IVC Master Chorale Concert Celebrates A Renaissance Christmas
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The last date listed for A Renaissance Christmas was Saturday December 8, 2012 / 7:30pm.
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Singer-songwriter Lionel Richie got his start in Motown as part of the Commodores, but it's as a solo artist that he really shines. He became one of the most successful male solo artists of the 1980s, earning No. 1 hits starting with his debut in 1982 with "Truly." His other hits include the Caribbean-flavored "All Night Long," "Endless Love" with Diana Ross, "Hello" and "Say You, Say Me," which also won an Academy Award and a Golden Globe. Now the five-time Grammy winner is following up a sold-out European run with a North American tour, including a stop at the Honda Center of Anaheim. He'll perform hits from his 30-year discography, beginning with his eponymous 1982 debut and extending through 2012's Tuskegee, a platinum-selling collection that features duets of his hits with a variety of artists. Word on the street is that these concerts tend to become a giant sing-along, so brush up on your lyrics and get ready for some of the greatest ballads the '80s had to offer and much more. Sharing the stage with the five-time Grammy winner will be CeeLo Green. Known for his solo career as well as being a part of the soul duo Gnarls Barkley, Green has recorded numerous hits and is most widely recognized for the chart-topping single "Crazy" and his time as a judge on The Voice. Learn More
Reviews & Ratings
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What a high-caliber community college production! This chorale, under the leadership of Dr. Tressler, did a wonderful job of ushering in the Christmas season with some selections from Renaissance works of the Venetian school. It was a joy to hear REAL Christmas music--not just Rudolph and Frosty.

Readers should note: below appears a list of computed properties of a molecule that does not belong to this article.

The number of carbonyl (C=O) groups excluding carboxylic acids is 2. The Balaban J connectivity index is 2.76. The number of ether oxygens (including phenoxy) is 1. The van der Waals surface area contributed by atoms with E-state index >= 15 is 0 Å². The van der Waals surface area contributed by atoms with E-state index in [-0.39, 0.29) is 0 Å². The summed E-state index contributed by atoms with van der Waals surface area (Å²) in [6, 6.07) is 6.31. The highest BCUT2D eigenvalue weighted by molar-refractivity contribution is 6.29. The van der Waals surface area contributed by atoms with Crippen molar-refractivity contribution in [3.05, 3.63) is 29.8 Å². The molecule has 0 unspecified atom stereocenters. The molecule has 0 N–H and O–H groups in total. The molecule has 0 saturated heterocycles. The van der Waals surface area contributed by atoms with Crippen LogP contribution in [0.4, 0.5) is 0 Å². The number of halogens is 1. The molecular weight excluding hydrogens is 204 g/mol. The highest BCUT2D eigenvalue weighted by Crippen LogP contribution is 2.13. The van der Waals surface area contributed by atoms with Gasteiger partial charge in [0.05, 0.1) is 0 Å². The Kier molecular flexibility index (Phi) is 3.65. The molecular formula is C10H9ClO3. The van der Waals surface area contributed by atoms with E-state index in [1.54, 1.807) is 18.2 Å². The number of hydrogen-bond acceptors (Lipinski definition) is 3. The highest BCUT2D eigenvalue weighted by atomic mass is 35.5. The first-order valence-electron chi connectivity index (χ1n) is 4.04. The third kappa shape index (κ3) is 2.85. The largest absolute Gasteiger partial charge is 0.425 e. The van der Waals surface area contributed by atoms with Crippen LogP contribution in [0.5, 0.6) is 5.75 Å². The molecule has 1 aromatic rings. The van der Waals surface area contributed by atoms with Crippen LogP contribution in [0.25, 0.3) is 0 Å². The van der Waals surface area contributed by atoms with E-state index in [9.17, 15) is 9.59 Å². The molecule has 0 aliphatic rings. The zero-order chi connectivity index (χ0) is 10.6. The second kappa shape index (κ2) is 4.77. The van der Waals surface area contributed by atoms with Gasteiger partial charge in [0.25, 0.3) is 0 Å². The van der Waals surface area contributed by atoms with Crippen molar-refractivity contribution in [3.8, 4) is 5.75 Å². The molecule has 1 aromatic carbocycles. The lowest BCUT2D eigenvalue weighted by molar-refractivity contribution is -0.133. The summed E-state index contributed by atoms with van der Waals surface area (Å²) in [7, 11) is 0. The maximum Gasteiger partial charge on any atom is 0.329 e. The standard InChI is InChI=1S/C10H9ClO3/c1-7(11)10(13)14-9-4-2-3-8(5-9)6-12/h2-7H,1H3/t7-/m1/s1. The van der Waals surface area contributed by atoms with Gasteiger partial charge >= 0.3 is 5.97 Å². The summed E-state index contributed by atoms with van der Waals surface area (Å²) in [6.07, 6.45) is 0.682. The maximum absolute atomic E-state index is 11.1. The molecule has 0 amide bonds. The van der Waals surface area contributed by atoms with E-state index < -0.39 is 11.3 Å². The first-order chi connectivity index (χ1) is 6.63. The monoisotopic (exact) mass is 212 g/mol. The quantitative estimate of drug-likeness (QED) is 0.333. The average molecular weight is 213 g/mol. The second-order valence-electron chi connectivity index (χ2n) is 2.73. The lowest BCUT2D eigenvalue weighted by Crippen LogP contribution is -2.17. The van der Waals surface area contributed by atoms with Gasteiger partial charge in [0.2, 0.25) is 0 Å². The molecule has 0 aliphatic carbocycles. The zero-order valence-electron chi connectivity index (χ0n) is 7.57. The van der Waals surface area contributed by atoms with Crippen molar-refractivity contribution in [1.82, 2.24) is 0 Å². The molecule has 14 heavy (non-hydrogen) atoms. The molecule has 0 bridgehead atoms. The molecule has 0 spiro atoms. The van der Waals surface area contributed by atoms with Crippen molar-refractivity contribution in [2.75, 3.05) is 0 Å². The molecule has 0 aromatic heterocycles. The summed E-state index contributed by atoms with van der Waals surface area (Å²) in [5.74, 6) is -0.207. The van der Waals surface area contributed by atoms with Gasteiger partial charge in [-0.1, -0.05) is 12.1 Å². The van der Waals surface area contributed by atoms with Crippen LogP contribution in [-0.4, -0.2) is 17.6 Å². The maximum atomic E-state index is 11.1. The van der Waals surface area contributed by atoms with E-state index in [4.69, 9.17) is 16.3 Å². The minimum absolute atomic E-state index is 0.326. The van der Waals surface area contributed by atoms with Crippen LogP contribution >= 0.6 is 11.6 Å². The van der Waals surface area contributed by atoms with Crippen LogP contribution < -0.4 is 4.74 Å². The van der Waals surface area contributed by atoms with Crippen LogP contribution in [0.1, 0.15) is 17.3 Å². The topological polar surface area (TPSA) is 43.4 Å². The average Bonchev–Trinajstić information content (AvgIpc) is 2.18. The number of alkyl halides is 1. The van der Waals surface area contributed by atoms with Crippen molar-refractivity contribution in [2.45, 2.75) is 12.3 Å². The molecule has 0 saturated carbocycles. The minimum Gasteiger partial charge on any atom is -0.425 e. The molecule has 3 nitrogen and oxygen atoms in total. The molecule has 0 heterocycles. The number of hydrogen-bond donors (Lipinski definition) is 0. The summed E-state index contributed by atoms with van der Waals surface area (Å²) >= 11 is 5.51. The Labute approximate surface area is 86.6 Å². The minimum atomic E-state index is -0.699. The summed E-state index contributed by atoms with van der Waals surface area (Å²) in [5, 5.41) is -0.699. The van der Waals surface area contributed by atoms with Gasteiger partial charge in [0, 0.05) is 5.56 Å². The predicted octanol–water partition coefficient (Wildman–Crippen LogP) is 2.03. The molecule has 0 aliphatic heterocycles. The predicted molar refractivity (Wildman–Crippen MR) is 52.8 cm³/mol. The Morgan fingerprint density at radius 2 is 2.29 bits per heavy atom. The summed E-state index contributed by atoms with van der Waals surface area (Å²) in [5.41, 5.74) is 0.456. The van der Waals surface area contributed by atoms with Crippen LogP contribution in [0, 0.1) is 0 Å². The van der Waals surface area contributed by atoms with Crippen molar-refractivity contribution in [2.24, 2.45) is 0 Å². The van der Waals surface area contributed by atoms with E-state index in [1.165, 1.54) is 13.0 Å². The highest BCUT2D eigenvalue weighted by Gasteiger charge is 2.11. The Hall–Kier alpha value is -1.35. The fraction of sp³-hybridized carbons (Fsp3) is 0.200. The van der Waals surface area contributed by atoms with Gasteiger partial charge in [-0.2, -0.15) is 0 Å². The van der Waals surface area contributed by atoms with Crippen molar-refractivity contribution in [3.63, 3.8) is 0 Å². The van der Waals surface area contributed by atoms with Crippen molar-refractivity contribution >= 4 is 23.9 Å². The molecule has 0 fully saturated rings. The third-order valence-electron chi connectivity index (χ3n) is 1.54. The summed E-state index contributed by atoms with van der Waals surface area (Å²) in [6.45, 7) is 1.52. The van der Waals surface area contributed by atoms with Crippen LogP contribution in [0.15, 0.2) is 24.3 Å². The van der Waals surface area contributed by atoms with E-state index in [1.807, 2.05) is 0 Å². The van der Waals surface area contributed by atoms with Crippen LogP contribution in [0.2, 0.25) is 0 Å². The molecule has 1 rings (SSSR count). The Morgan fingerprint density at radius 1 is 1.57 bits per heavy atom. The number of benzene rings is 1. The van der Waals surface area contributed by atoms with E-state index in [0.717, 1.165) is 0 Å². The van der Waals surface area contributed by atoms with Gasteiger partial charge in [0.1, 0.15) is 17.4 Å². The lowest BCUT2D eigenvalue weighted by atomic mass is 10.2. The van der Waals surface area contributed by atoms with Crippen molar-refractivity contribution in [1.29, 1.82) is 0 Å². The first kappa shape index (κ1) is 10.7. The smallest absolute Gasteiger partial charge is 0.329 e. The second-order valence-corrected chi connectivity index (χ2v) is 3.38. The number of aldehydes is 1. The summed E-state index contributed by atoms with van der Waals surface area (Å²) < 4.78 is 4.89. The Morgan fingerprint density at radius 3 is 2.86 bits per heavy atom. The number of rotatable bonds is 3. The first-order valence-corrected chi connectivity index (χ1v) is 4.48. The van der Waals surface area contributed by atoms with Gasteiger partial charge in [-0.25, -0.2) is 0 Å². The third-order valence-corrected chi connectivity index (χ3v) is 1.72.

My favorite piece was Gabrielli's "Magnificat"--done in a way I've never heard before in an attempt to re-create how it might have sounded in St. Mark's in Venice. (The chorale divided into thirds plus a quartet of angelic acapella voices sang from four different "corners" of the theater. Wonderful!)
Dr. Tressler is a musician who clearly loves both music and teaching. He was terrific at explaining to the audience the historical contexts for each composer's works. You couldn't help but catch his infectious enthusiasm and passion.
The quite-new theater is a fabulous venue with good acoustics and is small enough to provide intimate seating (I'd guess for about 300?) in any seat. It was sad to see the theater only about a third full. It should have been packed.
This may seem like a small detail, but I particularly appreciated the attention to choice of choral "robes." A pet peeve is that, while male singers and musicians typically look "uniform" in dress, women performers in most groups are allowed to wear almost anything black. I find this variety sometimes very distracting. This women in this chorale were all dressed in identical simple floor-length "gowns" that were flattering to all body types. Kudos for this perhaps minor decision! It only added to the overall professionalism of the production.